Laurence turned back to Lieutenant Franks, commanding the boat’s crew, who had gone silent, having been set down amidst seven dragons, even if these were mostly sleeping. “I am sure Temeraire would be happy to put the boat back in her traces,” he said, but when that young man only stammered miserably, a pang of guilt made him add, “but perhaps you have another return to make,” and on Franks’s relieved assent, had Temeraire set the boat back down into the water.

  He then went himself below, to his cabin, much reduced from the previous voyage, as the space was now divided with six other captains; but he had been given a forward room, with a share of the bow windows, and it was better than many a cabin he had endured in the Navy. He did not have to wait long; Riley came and knocked—unnecessarily, as the door was standing open—and begged the favor of a word.

  “That will do, Mr. Dyer,” Laurence said, to the young runner presently ordering his things, “pray go see if Temeraire needs anything, then you may attend to your lessons,” as he wanted no audience.

  The door was shut; Riley began stiffly, “I hope you are settled to your satisfaction.”

  “—I am.” Laurence did not mean to begin the quarrel; if Riley wished to stand upon the point, he might do so.

  “Then I am sorry to say,” Riley said, not looking very sorry, only pale with anger, “I am very sorry to say, that I have received a report, which I could scarcely credit, if I had not seen with my own eyes—”

  He was not speaking loudly, yet; the door swung open in the middle of his sentence, and Catherine Harcourt looked in. “Pray forgive me,” she said, “but I have been trying to find you these twenty minutes, Captain Riley; this ship is too damned large. Not that I mean to complain of her in the least, of course: we are very obliged to you indeed for our passage.”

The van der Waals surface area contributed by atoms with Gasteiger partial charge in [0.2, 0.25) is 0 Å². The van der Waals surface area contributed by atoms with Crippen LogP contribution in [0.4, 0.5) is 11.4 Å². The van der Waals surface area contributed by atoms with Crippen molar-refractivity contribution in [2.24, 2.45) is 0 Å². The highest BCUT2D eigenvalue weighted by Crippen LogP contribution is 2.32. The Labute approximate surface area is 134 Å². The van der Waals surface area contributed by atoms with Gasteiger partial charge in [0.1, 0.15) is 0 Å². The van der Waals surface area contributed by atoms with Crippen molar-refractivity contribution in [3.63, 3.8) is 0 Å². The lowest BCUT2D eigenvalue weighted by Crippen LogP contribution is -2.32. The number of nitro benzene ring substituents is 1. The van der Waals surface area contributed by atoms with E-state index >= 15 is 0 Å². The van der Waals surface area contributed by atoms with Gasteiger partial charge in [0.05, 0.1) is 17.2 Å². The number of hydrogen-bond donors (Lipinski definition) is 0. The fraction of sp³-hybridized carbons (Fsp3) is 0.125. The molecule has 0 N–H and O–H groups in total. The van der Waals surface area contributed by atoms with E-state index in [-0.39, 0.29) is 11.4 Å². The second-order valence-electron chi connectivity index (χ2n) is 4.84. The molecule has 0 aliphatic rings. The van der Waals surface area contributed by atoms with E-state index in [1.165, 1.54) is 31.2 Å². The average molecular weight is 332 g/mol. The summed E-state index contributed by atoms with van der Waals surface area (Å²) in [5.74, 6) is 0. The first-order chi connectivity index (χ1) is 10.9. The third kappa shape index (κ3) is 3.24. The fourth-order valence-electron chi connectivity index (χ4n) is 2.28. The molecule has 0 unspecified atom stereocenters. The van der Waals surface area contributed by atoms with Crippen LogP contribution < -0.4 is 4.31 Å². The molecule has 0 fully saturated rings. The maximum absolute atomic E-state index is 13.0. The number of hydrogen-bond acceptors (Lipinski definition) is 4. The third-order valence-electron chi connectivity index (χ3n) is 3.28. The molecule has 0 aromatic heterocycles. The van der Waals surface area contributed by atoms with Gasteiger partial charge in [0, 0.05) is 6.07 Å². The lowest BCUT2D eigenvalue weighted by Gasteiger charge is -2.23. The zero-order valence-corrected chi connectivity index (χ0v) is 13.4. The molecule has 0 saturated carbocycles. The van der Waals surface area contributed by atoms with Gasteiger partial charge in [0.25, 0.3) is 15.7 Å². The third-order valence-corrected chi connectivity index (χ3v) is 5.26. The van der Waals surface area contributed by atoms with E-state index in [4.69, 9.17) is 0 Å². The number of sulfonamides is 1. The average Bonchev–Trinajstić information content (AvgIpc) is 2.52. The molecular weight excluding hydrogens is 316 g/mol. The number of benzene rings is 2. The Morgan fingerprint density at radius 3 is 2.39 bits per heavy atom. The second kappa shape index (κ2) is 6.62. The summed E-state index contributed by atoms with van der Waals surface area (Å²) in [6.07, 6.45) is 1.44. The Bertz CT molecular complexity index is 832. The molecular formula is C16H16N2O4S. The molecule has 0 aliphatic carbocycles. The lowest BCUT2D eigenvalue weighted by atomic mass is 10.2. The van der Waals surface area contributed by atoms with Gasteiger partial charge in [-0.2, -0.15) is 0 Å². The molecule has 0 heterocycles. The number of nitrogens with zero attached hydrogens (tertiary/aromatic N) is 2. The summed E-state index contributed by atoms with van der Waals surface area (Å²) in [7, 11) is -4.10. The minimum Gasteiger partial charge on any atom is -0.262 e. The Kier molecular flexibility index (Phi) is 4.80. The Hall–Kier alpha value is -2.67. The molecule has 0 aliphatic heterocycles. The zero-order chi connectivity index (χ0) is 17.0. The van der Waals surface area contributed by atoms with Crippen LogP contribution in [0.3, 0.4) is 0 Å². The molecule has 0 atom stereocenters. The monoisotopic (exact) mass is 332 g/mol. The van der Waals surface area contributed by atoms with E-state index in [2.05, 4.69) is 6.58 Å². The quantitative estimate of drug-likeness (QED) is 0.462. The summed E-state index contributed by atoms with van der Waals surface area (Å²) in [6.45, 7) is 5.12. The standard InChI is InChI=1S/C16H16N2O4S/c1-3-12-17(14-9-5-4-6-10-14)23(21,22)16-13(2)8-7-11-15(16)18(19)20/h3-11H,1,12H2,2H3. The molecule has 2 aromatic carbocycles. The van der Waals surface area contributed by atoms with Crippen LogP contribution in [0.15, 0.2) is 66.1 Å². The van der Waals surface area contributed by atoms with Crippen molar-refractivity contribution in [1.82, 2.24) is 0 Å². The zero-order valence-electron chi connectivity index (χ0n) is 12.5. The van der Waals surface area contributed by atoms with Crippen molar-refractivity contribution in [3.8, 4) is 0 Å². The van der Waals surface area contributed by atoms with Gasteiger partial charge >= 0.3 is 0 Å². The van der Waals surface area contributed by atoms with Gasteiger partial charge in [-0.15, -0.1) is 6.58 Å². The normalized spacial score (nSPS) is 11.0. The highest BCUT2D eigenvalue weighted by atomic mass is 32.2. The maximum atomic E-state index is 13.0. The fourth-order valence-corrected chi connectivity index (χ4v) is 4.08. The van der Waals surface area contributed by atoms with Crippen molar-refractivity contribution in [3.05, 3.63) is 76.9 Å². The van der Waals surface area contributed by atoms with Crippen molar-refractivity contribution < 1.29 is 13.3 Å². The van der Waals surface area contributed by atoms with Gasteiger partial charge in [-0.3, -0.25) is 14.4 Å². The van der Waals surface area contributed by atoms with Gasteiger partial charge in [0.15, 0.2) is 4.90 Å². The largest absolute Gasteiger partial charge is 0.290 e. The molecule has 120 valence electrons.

Riley stammered a vague polite reply, staring very fixedly at the top of her head. He had not known her for a woman at the time of their first meeting, which had encompassed little more than a day, and that the day after a battle. Catherine was of a slimmer stature than Jan
e, and with her hair pulled back snugly in her customary plait, her wide pleasant face with its snub nose freckled and brown with sun and wind, she might more easily be mistaken by the unsuspecting. But the general secret had slipped out during their previous voyage to China, and Riley had been very much shocked and disapproving at the intelligence.

  “And I hope you are comfortably—that your cabin—” he said now, at a loss for the form of address.

  “Oh, my bags are stowed; I suppose I will find them sometime,” Harcourt said briskly, either unconscious or deliberately blind to Riley’s awkward constraint. “That makes no nevermind; it is these tubs of oiled sand, for Lily to rest her head upon. I am very sorry to have to trouble you, but we are quite at a loss where they are to be stowed: we must have them near the dragondeck, in case she should have a fit of sneezing and we must change them out quick.”